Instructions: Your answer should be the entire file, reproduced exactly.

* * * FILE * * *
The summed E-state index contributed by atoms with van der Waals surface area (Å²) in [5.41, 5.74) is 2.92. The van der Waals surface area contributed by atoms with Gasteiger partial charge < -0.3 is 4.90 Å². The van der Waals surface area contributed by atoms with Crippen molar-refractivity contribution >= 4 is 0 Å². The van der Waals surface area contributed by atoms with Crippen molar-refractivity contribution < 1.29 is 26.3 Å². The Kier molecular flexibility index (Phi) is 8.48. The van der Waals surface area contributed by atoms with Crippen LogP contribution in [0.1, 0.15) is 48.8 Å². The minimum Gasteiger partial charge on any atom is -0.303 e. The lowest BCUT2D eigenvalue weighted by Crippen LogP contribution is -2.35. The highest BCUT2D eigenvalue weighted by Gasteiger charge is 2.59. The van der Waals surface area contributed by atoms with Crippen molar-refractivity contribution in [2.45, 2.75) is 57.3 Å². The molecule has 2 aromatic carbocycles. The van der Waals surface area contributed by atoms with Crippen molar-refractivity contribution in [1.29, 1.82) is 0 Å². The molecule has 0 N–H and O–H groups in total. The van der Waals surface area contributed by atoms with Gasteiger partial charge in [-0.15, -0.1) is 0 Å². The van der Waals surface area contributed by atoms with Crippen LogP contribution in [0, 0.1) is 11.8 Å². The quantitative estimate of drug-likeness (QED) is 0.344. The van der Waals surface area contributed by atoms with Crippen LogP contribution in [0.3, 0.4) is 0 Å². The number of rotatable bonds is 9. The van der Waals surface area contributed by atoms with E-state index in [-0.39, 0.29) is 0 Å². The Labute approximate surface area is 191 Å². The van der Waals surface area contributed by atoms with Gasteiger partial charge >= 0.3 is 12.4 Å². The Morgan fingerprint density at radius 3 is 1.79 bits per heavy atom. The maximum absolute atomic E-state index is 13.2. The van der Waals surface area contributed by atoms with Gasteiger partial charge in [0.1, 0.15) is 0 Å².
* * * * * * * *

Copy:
The summed E-state index contributed by atoms with van der Waals surface area (Å²) in [5.41, 5.74) is 2.92. The van der Waals surface area contributed by atoms with Gasteiger partial charge < -0.3 is 4.90 Å². The van der Waals surface area contributed by atoms with Crippen molar-refractivity contribution >= 4 is 0 Å². The van der Waals surface area contributed by atoms with Crippen molar-refractivity contribution < 1.29 is 26.3 Å². The Kier molecular flexibility index (Phi) is 8.48. The van der Waals surface area contributed by atoms with Crippen LogP contribution in [0.1, 0.15) is 48.8 Å². The minimum Gasteiger partial charge on any atom is -0.303 e. The lowest BCUT2D eigenvalue weighted by Crippen LogP contribution is -2.35. The highest BCUT2D eigenvalue weighted by Gasteiger charge is 2.59. The van der Waals surface area contributed by atoms with Crippen molar-refractivity contribution in [2.45, 2.75) is 57.3 Å². The molecule has 2 aromatic carbocycles. The van der Waals surface area contributed by atoms with Crippen molar-refractivity contribution in [1.29, 1.82) is 0 Å². The molecule has 0 N–H and O–H groups in total. The van der Waals surface area contributed by atoms with Gasteiger partial charge in [-0.15, -0.1) is 0 Å². The van der Waals surface area contributed by atoms with Crippen LogP contribution in [0, 0.1) is 11.8 Å². The quantitative estimate of drug-likeness (QED) is 0.344. The van der Waals surface area contributed by atoms with Crippen LogP contribution in [0.3, 0.4) is 0 Å². The number of rotatable bonds is 9. The van der Waals surface area contributed by atoms with E-state index in [-0.39, 0.29) is 0 Å². The Labute approximate surface area is 191 Å². The van der Waals surface area contributed by atoms with Gasteiger partial charge >= 0.3 is 12.4 Å². The Morgan fingerprint density at radius 3 is 1.79 bits per heavy atom. The maximum absolute atomic E-state index is 13.2. The van der Waals surface area contributed by atoms with Gasteiger partial charge in [0.1, 0.15) is 0 Å².